Groggy and more than a little crabby, I brought Carson in bright and early on Saturday. He loves going places, so had no problem running into the vet's office, jumping on the scale and happily greeting anyone within reach. I filled out the paperwork, handed over his leash and headed for the door. As I was about to exit, the veterinarian's assistant began frantically waving me down asking me to return. Apparently, Carson determined he wasn't so excited about this appointment after all. When the poor girl (who probably weighed 10 pounds more than Carson) tried to lead him into the back, he promptly sat down and refused to budge. It was a highly effective and almost inspirational moment of passive resistance. I watched with a guilty sense of bemusement as she pulled, pushed and pleaded with Carson to come with her to no avail. Carson pulls this trick often, putting the brakes on when asked to go a direction he isn't interested in going. We once spent nearly 30 minutes in a stand -off when, in the middle of a walk, Carson determined we had gone far enough and was ready to head home. Problem was, we were walking in a new area and he had become completely confused over which direction home was. So there we sat, me pulling, begging, reasoning and chastising him to go the direction I wanted him to go (towards home) and Carson determined to go the exact opposite way. I was relieved the scene we caused didn't draw a call to the police as I dragged him nearly a block and a half (imagine driving a car with the emergency brake on) before he gave in. Anyways, back to Saturday - I watched for a few seconds before tricking Carson into thinking I would indeed be going into the back with him and leading him back there. I felt guilty about the deception, but didn't see a choice.
I got the call that he was ready to return home at 1:30. I quickly drove down to get him, planning a nice, long walk and ball-playing session for the afternoon to reward Carson for making it through to the other side. The vet greeted me when I arrived and warned that Carson was probably still a "little groggy" and should be taken home for a nap before going on a walk or playing ball. No problem, I was eager for a nap myself after the four hour tap dance performance of the night before. I signed the paperwork and the vet went back to grab my puppy. As soon as Carson came out from the back, I could tell he was completely, thoroughly stoned. He bumped into a door and then barreled right past me, completely oblivious to my (or anybody's) presence. I quickly caught up to him and knelt down to say hello. His barely opened eyes looked right through me, not only not recognizing me but I'm quite certain not even seeing me. I grabbed his leash, said our goodbyes and started out the door. Holiday shopping had the parking lot packed, so we had quite a walk to get to the car. Carson began the trek by completely spacing out that we needed to take a step down off the sidewalk curb to reach the parking lot. Instead, he barreled straight forward and gravity did the rest, toppling him over in front of confused but somewhat entertained holiday shoppers. I quickly bent down and helped him to his feet (no easy task). We gathered ourselves and continued the arduous journey, stopping frequently so Carson could gather his thoughts while people, cars and shopping carts whizzed by completely blowing his drug addled mind. Finally, we reached the car, whereupon I heaved his mostly shapeless mass into the backseat and he promptly fell asleep.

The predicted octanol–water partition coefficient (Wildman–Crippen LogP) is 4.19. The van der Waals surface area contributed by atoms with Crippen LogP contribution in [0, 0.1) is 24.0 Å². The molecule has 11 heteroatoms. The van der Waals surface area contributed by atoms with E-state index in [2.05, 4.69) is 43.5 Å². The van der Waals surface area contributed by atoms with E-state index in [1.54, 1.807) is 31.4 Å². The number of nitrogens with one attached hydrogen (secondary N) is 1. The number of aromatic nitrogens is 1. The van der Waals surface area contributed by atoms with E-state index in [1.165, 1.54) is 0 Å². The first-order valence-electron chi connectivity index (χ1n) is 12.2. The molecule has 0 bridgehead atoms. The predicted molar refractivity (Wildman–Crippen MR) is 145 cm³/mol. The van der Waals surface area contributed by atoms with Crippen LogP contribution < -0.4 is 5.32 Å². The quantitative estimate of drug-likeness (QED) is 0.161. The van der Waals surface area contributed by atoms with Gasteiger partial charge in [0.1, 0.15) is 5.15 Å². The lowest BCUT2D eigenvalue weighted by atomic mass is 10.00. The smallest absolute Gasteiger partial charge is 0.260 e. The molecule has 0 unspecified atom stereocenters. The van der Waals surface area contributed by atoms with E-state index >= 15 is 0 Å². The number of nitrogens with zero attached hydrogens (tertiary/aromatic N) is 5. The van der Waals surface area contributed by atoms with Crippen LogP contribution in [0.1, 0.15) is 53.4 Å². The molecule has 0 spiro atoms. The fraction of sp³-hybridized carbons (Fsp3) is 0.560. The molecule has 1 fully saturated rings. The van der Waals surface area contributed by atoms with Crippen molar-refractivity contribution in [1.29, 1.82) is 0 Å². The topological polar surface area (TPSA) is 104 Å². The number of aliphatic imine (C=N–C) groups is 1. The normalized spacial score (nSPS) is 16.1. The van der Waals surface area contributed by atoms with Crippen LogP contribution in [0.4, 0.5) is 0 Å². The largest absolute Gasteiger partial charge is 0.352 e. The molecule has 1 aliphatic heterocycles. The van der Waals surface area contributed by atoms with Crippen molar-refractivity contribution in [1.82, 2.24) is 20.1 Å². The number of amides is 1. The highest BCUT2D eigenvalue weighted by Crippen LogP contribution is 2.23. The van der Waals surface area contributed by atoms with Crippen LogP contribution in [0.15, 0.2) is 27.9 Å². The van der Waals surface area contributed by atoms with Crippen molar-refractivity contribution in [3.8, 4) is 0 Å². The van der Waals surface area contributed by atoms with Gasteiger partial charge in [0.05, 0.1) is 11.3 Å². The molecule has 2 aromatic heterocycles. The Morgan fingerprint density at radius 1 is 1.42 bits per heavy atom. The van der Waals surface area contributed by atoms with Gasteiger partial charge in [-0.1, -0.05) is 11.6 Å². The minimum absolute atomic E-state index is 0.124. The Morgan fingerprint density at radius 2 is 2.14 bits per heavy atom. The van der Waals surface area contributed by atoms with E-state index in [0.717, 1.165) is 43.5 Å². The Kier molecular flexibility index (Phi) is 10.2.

I took him home immediately, where I was forced to wake him, guide/carry him into the house and onto the couch where he immediately fell back asleep. We sat there for the next eight hours, with Carson alternating between a sleep so deep I often checked to make sure he was breathing and an episode every twenty minutes or so where he would bolt upright as if shocked back to life by CPR paddles. He would glance around with a "where in the hell am I and how in the hell did I get here?" look as I gently brought him back to a prone position with gentle petting and he would pass out again. Like a spirit guide leading someone through a bad acid trip, I slowly brought him back to reality. By the time KT got home from work early that evening, he was cognizant enough to wag his tail a few times before the exertion necessitated another four hour nap.
We were actually relieved when the 3:00am breakfast dance routine began Sunday morning. Carson had successfully made it to the other side and was himself again. We celebrated by giving him an extra 15 nuggets of dog food. Please don't tell his vet.